virtual destructor

This is a discussion on virtual destructor within the C++ Programming forums, part of the General Programming Boards category; Hello everyone, What is the purpose of virtual destructor? If currently, no derived class? thanks in advance, George...

  1. #1
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    virtual destructor

    Hello everyone,


    What is the purpose of virtual destructor? If currently, no derived class?


    thanks in advance,
    George

  2. #2
    C++ Witch laserlight's Avatar
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    To allow for derived classes in the future to have objects that can be safely deleted polymorphically through a pointer to this base class. Or, to put it in another way, to show that this class is designed to be a base class.
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  3. #3
    l2u
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    Does that mean if you dont define virtual destructor - destructor wont be called in derived class?

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    Registered User hk_mp5kpdw's Avatar
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    A base class's destructor will not be called when the derived class is destructed if it (the base's destructor) is not virtual.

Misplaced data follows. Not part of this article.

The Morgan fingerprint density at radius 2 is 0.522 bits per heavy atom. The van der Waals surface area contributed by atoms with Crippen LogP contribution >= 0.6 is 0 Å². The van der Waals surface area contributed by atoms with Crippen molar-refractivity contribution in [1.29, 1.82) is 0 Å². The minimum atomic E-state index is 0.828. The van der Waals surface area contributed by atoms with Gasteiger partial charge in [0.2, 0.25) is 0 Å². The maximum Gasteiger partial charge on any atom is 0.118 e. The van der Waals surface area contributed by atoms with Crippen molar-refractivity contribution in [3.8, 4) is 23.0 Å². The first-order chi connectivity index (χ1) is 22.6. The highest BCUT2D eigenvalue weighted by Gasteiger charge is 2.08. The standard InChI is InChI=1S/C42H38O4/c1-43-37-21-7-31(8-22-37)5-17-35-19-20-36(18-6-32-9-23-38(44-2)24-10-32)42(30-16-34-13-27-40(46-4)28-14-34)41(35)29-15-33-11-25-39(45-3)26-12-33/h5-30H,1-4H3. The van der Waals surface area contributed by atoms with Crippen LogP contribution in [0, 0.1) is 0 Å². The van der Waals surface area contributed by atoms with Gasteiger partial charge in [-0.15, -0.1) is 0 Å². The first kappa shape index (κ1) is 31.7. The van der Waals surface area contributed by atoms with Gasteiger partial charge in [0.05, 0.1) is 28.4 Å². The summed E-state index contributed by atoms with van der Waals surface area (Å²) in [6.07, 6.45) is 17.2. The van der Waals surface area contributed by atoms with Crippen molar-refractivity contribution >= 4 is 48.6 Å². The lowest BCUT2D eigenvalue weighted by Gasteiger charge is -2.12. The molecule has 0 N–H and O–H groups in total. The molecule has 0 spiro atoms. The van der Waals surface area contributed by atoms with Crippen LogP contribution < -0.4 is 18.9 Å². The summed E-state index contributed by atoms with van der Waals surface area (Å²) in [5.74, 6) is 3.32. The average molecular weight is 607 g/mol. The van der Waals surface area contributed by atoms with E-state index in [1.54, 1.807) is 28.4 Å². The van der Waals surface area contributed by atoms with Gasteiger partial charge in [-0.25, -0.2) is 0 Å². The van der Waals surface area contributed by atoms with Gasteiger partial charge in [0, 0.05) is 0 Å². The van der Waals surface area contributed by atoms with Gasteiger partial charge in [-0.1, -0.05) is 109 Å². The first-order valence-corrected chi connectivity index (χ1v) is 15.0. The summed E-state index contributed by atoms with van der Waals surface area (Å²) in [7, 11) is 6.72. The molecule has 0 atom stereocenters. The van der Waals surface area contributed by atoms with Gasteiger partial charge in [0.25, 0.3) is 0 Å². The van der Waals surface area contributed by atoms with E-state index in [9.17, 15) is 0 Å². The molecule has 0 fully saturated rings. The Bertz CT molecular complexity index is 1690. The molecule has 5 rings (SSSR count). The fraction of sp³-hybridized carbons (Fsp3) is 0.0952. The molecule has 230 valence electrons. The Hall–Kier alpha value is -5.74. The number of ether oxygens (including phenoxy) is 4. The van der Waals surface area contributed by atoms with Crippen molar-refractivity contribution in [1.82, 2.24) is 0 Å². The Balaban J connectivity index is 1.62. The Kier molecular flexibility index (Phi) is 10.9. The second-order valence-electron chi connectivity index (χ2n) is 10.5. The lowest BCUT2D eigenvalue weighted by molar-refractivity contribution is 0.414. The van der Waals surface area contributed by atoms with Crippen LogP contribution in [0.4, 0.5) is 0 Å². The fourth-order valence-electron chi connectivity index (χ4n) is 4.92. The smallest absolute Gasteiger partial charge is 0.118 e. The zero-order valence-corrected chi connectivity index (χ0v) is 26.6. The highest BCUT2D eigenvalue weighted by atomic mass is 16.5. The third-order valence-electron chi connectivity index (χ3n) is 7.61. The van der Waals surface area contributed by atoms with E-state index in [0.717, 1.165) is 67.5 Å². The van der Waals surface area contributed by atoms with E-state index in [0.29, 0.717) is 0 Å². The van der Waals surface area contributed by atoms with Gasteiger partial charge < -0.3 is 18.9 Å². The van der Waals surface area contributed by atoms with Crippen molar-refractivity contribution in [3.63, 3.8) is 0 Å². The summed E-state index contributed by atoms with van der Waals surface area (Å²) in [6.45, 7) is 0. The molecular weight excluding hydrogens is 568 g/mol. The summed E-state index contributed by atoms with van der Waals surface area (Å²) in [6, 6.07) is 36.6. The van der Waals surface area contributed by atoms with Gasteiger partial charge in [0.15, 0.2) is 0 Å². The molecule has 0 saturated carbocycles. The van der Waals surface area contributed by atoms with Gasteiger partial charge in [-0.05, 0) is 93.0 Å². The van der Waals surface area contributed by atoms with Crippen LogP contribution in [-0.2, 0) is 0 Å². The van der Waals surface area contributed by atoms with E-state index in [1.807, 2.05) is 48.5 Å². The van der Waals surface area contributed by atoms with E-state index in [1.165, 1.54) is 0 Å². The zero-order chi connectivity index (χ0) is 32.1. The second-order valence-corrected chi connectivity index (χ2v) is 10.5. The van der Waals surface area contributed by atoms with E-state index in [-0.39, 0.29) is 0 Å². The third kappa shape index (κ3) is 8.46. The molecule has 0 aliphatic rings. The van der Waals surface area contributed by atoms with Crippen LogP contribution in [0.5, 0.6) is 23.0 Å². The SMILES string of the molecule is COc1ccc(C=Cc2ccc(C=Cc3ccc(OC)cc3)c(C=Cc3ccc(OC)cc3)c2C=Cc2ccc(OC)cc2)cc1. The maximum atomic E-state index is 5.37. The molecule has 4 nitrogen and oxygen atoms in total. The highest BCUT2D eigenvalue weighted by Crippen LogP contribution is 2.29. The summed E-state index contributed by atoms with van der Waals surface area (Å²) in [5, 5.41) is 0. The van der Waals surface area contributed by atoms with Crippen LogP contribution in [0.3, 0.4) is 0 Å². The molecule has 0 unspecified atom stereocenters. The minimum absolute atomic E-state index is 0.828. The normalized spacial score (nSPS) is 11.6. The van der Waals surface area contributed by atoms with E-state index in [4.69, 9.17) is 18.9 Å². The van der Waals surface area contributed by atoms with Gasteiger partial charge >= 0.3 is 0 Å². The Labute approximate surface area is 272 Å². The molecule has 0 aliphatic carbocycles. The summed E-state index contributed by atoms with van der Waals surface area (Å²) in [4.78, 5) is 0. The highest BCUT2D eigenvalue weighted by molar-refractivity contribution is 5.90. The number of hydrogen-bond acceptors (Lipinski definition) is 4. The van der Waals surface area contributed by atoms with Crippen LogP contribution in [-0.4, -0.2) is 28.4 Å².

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    C++ Witch laserlight's Avatar
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    It will be called, unless you happen to delete it via a base class pointer, in which case it would be, uh, partially destroyed, or some other strange thing like that.
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    Thanks hk_mp5kpdw,


    Quote Originally Posted by hk_mp5kpdw View Post
    A base class's destructor will not be called when the derived class is destructed if it (the base's destructor) is not virtual.
    Is there any conclusion whether non-virtual destructor will be called if,

    1. through derived class's pointer;
    2. through base 's pointer.


    regards,
    George

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    There is always a call to SOME destructor when an object is deleted [even if you don't even have a destructor in your class - in which case a default destructor is defined by the compiler - it may even optimize the then empty destructor out, as it doesn't really do anything].

    The difference between a virtual and a non-virtual destructor is the determination of WHICH destructor to call. If you have this code:
    Code:
    class base
    {
     ... 
    };
    
    class derived: public base
    {
    ...
    };
    
    base *bp = new derived;
    derived *dp = new derived;
    
    ...
       delete *bp; // One 
    ...
       delete *dp; // Two 
    If we assume that the destructor is non-virtual, then the One will call the base destructor - because the pointer is of class base. The Two will call the derived destructor.

    If we change the base destructor by adding virtual, then the destructor indicated by the object's vtable will be called, in this case both One and Two will call the derived destructor - which of course is what you want, since derived may need more "destruction" than the base.

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    C++ Witch laserlight's Avatar